What about expensing? This is a consumption tax feature that we have plunked into the income tax at various points. The odd thing about it is that, in a consistent consumption tax environment where (among other distinctions from present law) everything is expensed, it actually creates neutral investment incentives, based purely on pre-tax expected profit, and without the income tax's discouragement of investment and saving.
But shoving it into an income tax causes a couple of problems. First, items that are expensed are tax-preferred relative to those that are not. Second, combining it with income tax treatment of debt financing can have peculiar results.
Perhaps the following simple hypothetical can help to demonstrate. For arithmetic simplicity, suppose the tax rate is 50%, the normal rate of return on investment (including loans) is 10%, and the government always provides an immediate refund (at the 50% tax rate) when you claim a deduction.
I make a $100 investment that I am allowed to expense (even though we otherwise have an income tax). So it costs me only $50 after applying the instantaneous tax refund. I borrow this $50, and thus get to make a $100 investment at zero out-of-pocket cost.
In a year, given the normal 10% return, I get to cash in my investment for $110. But I have to pay back the bank, which gets $55, as it has earned 10% interest on its $50 loan. So I have $55 left in my pocket before considering the income tax consequences.
As it happens, my taxable income is $105 (i.e., $110, given that the $100 outlay has already been expensed, minus $5 interest). At a 50 percent rate, I pay tax of $52.50 and have $2.50 left. So I generate a profit on a zero cash outlay even though I merely earned the normal rate of return.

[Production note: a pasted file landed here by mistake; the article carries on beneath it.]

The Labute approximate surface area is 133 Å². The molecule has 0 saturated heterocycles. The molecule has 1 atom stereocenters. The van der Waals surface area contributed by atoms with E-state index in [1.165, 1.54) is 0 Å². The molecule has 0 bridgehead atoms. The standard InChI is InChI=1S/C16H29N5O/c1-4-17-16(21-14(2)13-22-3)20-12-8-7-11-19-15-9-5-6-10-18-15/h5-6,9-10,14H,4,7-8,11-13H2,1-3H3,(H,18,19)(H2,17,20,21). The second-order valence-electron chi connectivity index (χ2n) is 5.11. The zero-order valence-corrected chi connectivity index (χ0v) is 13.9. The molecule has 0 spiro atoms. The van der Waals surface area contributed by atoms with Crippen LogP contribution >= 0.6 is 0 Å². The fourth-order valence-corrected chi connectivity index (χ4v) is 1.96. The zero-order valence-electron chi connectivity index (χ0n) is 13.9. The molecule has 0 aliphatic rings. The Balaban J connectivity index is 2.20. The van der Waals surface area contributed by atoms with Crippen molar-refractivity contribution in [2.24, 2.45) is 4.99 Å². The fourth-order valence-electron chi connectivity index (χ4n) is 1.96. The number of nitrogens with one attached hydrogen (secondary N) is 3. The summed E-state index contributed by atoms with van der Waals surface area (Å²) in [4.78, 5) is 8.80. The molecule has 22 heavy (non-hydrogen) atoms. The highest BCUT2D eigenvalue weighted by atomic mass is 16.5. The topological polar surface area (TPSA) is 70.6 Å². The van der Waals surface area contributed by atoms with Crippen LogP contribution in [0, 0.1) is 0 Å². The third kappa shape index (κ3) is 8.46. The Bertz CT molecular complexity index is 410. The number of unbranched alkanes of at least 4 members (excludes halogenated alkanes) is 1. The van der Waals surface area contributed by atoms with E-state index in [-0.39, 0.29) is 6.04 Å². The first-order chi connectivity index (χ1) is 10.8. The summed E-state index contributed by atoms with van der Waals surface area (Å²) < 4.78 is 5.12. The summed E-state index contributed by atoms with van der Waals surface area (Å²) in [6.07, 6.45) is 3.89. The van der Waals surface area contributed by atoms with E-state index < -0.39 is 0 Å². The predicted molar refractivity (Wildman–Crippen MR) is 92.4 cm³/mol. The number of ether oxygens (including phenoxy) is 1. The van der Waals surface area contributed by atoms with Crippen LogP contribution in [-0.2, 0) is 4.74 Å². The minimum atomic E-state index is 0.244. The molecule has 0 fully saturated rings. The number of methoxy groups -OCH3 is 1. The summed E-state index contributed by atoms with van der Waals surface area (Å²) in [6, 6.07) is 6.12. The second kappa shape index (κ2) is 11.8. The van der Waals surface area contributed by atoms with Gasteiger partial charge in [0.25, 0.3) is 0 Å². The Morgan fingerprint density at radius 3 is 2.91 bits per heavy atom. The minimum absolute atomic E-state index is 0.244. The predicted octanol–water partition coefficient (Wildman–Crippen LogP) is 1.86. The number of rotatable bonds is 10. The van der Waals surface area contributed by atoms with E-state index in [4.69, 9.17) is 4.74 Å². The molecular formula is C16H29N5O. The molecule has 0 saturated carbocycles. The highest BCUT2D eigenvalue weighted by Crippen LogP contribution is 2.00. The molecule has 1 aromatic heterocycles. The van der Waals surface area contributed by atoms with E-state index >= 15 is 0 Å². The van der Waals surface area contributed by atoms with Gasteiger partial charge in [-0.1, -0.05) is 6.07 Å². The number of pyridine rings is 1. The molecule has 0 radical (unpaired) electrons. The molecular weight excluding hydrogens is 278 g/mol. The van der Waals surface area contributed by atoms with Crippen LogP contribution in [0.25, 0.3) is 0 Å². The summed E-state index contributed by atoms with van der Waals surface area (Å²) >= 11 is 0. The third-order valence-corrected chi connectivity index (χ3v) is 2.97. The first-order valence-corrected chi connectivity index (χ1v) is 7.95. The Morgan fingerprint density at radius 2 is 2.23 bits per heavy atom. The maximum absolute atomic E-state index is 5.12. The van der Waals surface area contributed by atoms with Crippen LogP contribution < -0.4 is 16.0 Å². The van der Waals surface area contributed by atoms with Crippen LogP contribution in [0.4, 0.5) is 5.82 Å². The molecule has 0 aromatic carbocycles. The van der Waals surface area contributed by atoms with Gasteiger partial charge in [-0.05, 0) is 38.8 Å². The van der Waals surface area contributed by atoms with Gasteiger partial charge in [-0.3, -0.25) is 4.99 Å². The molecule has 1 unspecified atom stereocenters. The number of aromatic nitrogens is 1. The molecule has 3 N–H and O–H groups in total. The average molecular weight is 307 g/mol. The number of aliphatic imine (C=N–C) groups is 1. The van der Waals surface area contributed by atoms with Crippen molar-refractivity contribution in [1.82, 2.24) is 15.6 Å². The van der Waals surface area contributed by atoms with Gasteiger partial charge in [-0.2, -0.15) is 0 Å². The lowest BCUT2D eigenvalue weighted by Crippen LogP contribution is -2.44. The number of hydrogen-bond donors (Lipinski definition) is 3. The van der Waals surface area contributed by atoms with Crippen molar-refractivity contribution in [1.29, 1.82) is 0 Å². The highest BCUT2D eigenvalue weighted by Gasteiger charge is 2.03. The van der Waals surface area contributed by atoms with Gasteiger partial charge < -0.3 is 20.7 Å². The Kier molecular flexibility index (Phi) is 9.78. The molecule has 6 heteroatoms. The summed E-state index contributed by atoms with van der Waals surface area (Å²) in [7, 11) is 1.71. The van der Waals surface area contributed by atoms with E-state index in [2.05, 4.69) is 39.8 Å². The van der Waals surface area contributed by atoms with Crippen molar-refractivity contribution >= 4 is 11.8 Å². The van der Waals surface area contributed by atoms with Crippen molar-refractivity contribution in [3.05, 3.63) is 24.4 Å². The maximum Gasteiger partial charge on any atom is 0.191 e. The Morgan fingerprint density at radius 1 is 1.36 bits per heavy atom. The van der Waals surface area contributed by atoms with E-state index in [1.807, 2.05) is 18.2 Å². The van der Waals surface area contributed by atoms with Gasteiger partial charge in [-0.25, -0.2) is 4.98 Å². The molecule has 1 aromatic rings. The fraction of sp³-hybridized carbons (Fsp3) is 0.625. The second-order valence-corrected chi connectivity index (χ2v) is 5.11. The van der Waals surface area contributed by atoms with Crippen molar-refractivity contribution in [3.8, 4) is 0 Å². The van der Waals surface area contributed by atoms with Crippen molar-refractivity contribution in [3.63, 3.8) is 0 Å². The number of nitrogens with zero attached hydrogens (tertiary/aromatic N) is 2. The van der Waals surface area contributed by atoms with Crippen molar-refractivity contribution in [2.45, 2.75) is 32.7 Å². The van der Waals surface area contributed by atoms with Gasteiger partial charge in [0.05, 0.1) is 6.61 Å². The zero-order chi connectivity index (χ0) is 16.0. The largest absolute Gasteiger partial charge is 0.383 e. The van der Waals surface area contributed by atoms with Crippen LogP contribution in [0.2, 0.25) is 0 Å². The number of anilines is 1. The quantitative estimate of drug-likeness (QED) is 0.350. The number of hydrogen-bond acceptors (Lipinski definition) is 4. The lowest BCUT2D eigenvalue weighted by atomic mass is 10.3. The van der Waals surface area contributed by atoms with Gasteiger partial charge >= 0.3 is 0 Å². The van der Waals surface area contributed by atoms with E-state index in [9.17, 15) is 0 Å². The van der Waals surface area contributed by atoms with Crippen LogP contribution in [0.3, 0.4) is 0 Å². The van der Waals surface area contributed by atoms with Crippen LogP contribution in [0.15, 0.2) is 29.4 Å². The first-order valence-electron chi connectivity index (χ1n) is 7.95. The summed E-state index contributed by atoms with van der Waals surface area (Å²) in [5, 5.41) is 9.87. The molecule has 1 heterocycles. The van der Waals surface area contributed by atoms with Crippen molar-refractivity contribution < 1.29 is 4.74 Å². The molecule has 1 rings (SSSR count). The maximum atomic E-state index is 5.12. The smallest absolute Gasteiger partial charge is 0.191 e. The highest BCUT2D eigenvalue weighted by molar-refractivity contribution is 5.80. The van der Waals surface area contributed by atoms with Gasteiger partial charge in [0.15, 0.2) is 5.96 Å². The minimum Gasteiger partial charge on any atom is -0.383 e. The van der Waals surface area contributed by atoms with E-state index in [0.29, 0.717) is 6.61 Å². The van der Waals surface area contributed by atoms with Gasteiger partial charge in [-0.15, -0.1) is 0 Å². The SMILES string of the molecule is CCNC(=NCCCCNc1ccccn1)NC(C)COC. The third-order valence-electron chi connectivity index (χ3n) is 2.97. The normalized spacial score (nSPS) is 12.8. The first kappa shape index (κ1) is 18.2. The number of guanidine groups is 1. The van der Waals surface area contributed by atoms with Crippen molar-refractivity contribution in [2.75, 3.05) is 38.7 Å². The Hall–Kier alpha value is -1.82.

Even if I had earned only 8%, I would still have come out ahead. This would have left me with $108 before repaying the loan, $53 afterwards, taxable income of $103, a tax liability of $51.50, and $1.50 left in my pocket even though I invested both the bank loan and my tax refund in something offering a below-normal return.
The underlying point is that expensing of investments plus debt financing that gets income tax rather than consumption tax treatment is affirmatively subsidized, not merely exempted (as under a consumption tax that exempts the "normal" rate of return), potentially creating bad incentives.
Admittedly there may be more to the example, permitting one to challenge the diagnosis. In particular, if the lender is taxable on its $5 of interest income, the government gets its money back and breaks even, rather than handing out a net subsidy. Suppose, however, that the lender is effectively tax-exempt. This brings back the problem, but arguably changes the diagnosis to one of how tax rate differences can be exploited (especially, it turns out, when debt and equity are treated differently).
For me the bottom line is that the discussion of how to finance lowering the corporate rate (leaving aside the political reality point that it will either be unfinanced or remain undone) should focus on (1) the source rules for all (i.e., U.S. and non-U.S.) multinationals, (2) income tax preferences that we are willing to address, and (3) interest deductibility, given both its interaction with expensing and the debt versus equity problem.
The unfortunate thing about #2 on this list is that moving closer to a true income tax is not necessarily the right way to go. But shifting to consistent consumption tax treatment of business (and also of individuals) is probably not on the agenda.